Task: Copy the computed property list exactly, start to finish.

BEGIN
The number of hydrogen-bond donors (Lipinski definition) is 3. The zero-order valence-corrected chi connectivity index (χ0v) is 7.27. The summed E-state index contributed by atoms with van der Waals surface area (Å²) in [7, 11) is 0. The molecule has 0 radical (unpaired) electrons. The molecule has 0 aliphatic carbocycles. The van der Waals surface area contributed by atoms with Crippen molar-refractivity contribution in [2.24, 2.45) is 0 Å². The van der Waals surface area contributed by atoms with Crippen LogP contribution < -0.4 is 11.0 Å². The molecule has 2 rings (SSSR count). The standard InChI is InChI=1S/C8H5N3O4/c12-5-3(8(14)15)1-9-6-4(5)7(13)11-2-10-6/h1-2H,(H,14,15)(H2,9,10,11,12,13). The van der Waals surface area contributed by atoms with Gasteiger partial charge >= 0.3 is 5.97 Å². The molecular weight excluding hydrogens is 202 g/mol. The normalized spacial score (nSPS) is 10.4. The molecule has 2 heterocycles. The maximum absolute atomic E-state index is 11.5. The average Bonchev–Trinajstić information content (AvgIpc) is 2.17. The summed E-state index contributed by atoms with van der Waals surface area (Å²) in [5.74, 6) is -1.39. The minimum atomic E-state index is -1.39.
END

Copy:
The number of hydrogen-bond donors (Lipinski definition) is 3. The zero-order valence-corrected chi connectivity index (χ0v) is 7.27. The summed E-state index contributed by atoms with van der Waals surface area (Å²) in [7, 11) is 0. The molecule has 0 radical (unpaired) electrons. The molecule has 0 aliphatic carbocycles. The van der Waals surface area contributed by atoms with Crippen molar-refractivity contribution in [2.24, 2.45) is 0 Å². The van der Waals surface area contributed by atoms with Crippen LogP contribution < -0.4 is 11.0 Å². The molecule has 2 rings (SSSR count). The standard InChI is InChI=1S/C8H5N3O4/c12-5-3(8(14)15)1-9-6-4(5)7(13)11-2-10-6/h1-2H,(H,14,15)(H2,9,10,11,12,13). The van der Waals surface area contributed by atoms with Gasteiger partial charge >= 0.3 is 5.97 Å². The molecular weight excluding hydrogens is 202 g/mol. The normalized spacial score (nSPS) is 10.4. The molecule has 2 heterocycles. The maximum absolute atomic E-state index is 11.5. The average Bonchev–Trinajstić information content (AvgIpc) is 2.17. The summed E-state index contributed by atoms with van der Waals surface area (Å²) in [5.74, 6) is -1.39. The minimum atomic E-state index is -1.39.